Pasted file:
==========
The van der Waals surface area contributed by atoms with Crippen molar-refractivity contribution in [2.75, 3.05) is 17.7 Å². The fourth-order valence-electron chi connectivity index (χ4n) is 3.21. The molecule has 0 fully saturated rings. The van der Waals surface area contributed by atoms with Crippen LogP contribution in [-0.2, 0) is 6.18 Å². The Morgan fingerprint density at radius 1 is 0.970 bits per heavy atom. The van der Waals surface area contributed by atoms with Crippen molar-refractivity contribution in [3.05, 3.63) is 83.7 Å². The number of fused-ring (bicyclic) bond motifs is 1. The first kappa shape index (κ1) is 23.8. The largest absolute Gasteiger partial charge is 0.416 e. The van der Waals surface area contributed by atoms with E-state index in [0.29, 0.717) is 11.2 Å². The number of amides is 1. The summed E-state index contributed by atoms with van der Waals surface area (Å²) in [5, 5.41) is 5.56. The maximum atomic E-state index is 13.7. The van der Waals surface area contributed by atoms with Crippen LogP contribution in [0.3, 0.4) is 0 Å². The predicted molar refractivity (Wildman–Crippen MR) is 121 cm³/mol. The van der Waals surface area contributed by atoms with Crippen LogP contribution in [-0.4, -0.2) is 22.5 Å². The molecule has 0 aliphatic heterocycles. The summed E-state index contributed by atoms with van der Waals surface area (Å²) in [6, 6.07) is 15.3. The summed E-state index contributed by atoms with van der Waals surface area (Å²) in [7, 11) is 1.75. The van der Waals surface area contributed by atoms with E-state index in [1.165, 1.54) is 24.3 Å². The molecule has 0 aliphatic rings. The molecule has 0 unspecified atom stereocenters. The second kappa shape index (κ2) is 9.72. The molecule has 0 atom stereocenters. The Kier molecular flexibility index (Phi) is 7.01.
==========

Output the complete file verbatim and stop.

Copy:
The van der Waals surface area contributed by atoms with Crippen molar-refractivity contribution in [2.75, 3.05) is 17.7 Å². The fourth-order valence-electron chi connectivity index (χ4n) is 3.21. The molecule has 0 fully saturated rings. The van der Waals surface area contributed by atoms with Crippen LogP contribution in [-0.2, 0) is 6.18 Å². The Morgan fingerprint density at radius 1 is 0.970 bits per heavy atom. The van der Waals surface area contributed by atoms with Crippen molar-refractivity contribution in [3.05, 3.63) is 83.7 Å². The number of fused-ring (bicyclic) bond motifs is 1. The first kappa shape index (κ1) is 23.8. The largest absolute Gasteiger partial charge is 0.416 e. The van der Waals surface area contributed by atoms with E-state index in [0.29, 0.717) is 11.2 Å². The number of amides is 1. The summed E-state index contributed by atoms with van der Waals surface area (Å²) in [5, 5.41) is 5.56. The maximum atomic E-state index is 13.7. The van der Waals surface area contributed by atoms with Crippen LogP contribution in [0.3, 0.4) is 0 Å². The predicted molar refractivity (Wildman–Crippen MR) is 121 cm³/mol. The van der Waals surface area contributed by atoms with Crippen LogP contribution in [-0.4, -0.2) is 22.5 Å². The molecule has 0 aliphatic heterocycles. The summed E-state index contributed by atoms with van der Waals surface area (Å²) in [6, 6.07) is 15.3. The summed E-state index contributed by atoms with van der Waals surface area (Å²) in [7, 11) is 1.75. The van der Waals surface area contributed by atoms with E-state index in [1.165, 1.54) is 24.3 Å². The molecule has 0 aliphatic rings. The molecule has 0 unspecified atom stereocenters. The second kappa shape index (κ2) is 9.72. The molecule has 0 atom stereocenters. The Kier molecular flexibility index (Phi) is 7.01.